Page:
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by John Keay. Traces the growth of states and kingdoms throughout antiquity and the medieval period, and continues to 1998. (Review © Amazon.com)
by Stanley A. Wolpert. A concise overview of Indian history and culture.
by Barbara N. Ramusack. Describes the pre-colonial origins of the Indian princes, and how they adapted to survive as political leaders and cultural icons.
edited by Andrew Topsfield. Illustrated volume on Indian art from 1000 BC to the 20th century. Includes short background essays on topics including courtly life and royal portraits.
by A.S. Bhalla. A look at Islamic royal tombs of India from the 13th century to the 18th century.
by Sharada Dwivedi. Illustrated guide to India's royal families.
edited by Noboru Karashima. A collection of essays.
edited by Kenneth X. Robbins and John McLeod. Essays about Africans who rose to power as officers, nobles, and rulers in India between the 13th and 20th centuries, including the Abyssinian sultans of Bengal (1487-1493), Malik Ambar of Ahmadnagar (1600-1626), the Sidi nawabs of Janjira (1618-1648), and the Sidi nawabs of Sachin (1791-1948).
by Hira Singh. Royalty and rural conditions in historical India.
Royalty in Fiction and Legend
by Simhasana Dvatrimsika, translated by A. N. D. Haksar. Stories from the late 13th or early 14th century about the fabled Indian monarch Vikramaditya, considered to be a model of kingly virtues.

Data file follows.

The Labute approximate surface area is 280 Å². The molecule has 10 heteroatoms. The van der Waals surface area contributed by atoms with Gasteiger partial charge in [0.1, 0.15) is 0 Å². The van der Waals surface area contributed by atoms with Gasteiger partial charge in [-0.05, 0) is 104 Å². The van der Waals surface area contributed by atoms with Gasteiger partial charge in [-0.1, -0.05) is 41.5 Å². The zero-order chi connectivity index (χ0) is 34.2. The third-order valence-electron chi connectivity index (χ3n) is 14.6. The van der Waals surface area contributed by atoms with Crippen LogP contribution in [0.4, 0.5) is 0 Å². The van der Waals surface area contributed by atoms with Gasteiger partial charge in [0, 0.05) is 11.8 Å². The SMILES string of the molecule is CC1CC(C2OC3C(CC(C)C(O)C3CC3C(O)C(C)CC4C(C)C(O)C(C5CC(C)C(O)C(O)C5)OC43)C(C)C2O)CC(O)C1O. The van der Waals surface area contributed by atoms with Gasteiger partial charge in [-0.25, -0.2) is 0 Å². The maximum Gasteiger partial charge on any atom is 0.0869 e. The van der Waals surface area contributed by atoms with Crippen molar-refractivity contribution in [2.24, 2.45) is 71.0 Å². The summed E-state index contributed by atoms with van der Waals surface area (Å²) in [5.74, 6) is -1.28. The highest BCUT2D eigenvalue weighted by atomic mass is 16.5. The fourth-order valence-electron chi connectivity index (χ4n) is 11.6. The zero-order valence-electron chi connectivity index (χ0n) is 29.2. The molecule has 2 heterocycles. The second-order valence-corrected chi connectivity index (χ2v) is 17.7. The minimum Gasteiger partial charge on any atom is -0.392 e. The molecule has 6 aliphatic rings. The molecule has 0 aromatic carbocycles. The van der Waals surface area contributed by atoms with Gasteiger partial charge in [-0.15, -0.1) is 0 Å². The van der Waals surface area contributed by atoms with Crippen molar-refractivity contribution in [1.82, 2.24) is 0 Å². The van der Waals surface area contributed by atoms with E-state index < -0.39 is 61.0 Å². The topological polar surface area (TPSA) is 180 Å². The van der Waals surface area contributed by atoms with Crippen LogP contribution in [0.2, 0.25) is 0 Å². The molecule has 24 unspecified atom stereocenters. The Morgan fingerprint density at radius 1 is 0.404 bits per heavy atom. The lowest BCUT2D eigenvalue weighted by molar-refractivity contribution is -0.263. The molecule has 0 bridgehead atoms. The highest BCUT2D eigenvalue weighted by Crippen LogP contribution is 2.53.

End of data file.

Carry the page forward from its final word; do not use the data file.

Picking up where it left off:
by Ramya Sreenivasan. How elites, caste groups, and mystical and monastic communities refashioned the legend of the medieval queen Padmini.
by Jeffrey G. Snodgrass. Bhats (bards) entertain with ballads and puppet plays detailing the exploits of Rajasthan's long-dead kings.
by Khaliq Ahmad Nizami. History of the Delhi Sultanate, including public and private lives of the sultans.
by Kumkum Roy. Examines the social changes that brought about the rise of the monarchy.
translated by Sangye Khandro and Lama Chonam. The story of an 8th century Indian princess who was the consort of the Indian master Padmasambhava before he introduced tantric Buddhism to Tibet.
by Cynthia Talbot. This study traces traditions about 12th century Indian ruler Prithviraj Chauhan, ruler of Ajmer and Delhi, who was overthrown by Muslim armies from Afghanistan.
by Mridu Rai. Examines the 100-year period before the 1947 partition of India and Pakistan, during which Kashmir was ruled by Hindu Dogra kings.
by Kalhana. Written in the 12th century.
by Bawa Satinder Singh. Biography of Maharaja Gulab Singh of Kashmir, 1792-1857.
by Karan Singh. The 1983 autobiography of the heir to the throne of Jammu and Kashmir.
by Navina Najat Haidar and Marika Sardar. This catalogue includes site photographs and lush landscape images, along with discussions of 200 of the finest Deccani works. Includes essays, maps, and illustrated appendices.